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(Photo by E.J. Greenblat)

UNMASKING THEIR TALENT: New Jersey teachers came together this past week to take part in a storytelling workshop for educators at Princeton University. Pictured are (back row, left): Shari Levanthal, Dot Kohrherr, Denise Nugent, Alvyn Haywood, Diane Jannuzzelli, Barbara Dickman, Eliza McFeely, (front row, left) Florrie O'Laughlin, and Burgess Ekman.
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Storytelling Workshops Offer Alternative Teaching Methods

Candace Braun

Reading stories in the classroom can be dull for both students and teachers if presented in the wrong manner. That's why Storytelling Arts, Inc. brings New Jersey educators together in a workshop that teaches them how to tell stories in an exciting way that will encourage literacy among their students.

The workshops, which started at Princeton University five years ago under the auspices of the Teacher Preparatory Program, are held during the summer for approximately 30 educators. The first of two workshops was held this past week, with teachers from various school districts in Newark, Trenton, South Brunswick, Rosedale, West Windsor, East Windsor, and the Princeton Friends School, along with The College of New Jersey, and Mercer County Community College.

The goal of Storytelling Arts is to cultivate a deep appreciation for learning and literature in poverty-stricken areas of New Jersey. The program looks to overcome learning barriers that some children may have, including low self-esteem or lack of motivation, by promoting learning through hearing, discussing, and telling stories.

Through these exercises children can learn to reflect on their own lives, and find ways to connect to others and express themselves in a creative manner, said Susan Danoff, founder and director of the program, which started in 1996.

In addition, children are able to learn story structure, vocabulary through context, and develop an interest in stories that will lead them to one day pick up a book and read on their own, she said.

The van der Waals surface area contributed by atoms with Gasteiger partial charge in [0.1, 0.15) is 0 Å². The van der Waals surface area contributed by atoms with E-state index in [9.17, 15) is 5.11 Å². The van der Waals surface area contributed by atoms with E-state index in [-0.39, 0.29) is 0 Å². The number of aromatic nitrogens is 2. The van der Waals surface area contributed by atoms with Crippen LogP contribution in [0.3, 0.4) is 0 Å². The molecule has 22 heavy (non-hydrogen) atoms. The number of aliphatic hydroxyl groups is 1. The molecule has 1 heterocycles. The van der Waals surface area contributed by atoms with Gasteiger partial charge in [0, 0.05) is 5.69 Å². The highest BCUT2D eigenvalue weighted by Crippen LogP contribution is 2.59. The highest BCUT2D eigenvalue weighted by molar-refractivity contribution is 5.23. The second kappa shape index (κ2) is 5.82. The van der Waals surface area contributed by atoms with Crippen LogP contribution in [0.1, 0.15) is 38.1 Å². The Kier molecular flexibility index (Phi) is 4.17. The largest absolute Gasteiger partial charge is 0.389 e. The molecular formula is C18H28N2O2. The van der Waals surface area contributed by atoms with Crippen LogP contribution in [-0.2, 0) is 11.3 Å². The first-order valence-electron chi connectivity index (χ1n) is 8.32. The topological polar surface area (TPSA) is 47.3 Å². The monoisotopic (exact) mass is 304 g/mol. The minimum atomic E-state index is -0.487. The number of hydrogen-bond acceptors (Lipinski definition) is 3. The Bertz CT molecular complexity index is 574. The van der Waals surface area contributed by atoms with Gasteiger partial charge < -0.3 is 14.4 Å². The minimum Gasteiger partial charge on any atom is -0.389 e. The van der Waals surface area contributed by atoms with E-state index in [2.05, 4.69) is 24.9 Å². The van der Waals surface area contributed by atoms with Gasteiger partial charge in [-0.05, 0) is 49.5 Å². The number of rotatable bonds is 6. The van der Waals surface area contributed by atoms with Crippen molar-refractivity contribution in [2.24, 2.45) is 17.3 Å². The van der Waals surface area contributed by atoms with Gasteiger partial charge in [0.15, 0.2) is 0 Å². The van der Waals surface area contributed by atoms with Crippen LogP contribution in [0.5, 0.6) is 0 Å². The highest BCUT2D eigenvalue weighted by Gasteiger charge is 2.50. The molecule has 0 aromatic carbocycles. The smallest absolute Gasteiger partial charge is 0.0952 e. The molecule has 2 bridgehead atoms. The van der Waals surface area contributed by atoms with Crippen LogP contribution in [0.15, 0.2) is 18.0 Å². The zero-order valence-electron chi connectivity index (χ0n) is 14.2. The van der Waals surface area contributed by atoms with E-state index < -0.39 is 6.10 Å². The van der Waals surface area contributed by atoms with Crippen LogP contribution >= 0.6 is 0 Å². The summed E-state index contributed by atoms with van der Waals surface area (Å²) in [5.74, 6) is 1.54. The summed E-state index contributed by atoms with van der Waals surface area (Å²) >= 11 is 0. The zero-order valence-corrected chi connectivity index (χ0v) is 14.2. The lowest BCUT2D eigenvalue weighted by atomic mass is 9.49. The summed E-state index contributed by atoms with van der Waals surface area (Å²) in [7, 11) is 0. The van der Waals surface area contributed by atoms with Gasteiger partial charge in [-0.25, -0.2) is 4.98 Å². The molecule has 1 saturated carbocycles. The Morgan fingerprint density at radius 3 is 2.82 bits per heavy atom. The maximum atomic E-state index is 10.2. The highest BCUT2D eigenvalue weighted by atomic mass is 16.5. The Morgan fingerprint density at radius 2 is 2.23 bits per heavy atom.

Teacher Workshops

During the workshops, educators are asked to select a folktale, which they must be able to relay to others by memory at the end of the week. Throughout the workshop they are given suggestions and ideas on how to make the story more interesting for their audience, until they have mastered the skill of storytelling.

Towards the end of the week, as a break from instruction, the educators each create a mask that best exemplifies one of the characters in their story. Through this exercise they are better able to envision their character, and help their students envision the character they are portraying, said Ms. Danoff.

A Princeton resident, Ms. Danoff began storytelling 25 years ago, and has been teaching summer storytelling seminars since 1986. For five years she worked as an artist-in-residence with the New Jersey State Council on the Arts, and has taught storytelling at Princeton University, West Chester University, and for the Friends Council on Education.

Ms. Danoff also taught a writing course, "The Craft of Writing," at Princeton University for nine years.

Along with summer workshops, Storytelling Arts also works on long-term projects in urban school districts and daycare centers with low-income families, in areas such as Trenton, Paterson, Morristown, Roselle, and Keansburg.

The program also reaches out to teen mothers and young people in detention facilities, such as the Mercer County Youth Detention Center in Trenton, and the Transitional Youth Detention Center in Morristown. In these programs the stories focus more on moral and ethical values that students should take away with them.

The summer storytelling workshops in Princeton are funded by the Geraldine R. Dodge Foundation. For more information on how to enroll in one of the programs, call (609) 430-1922, or visit www.storytellingarts.net.

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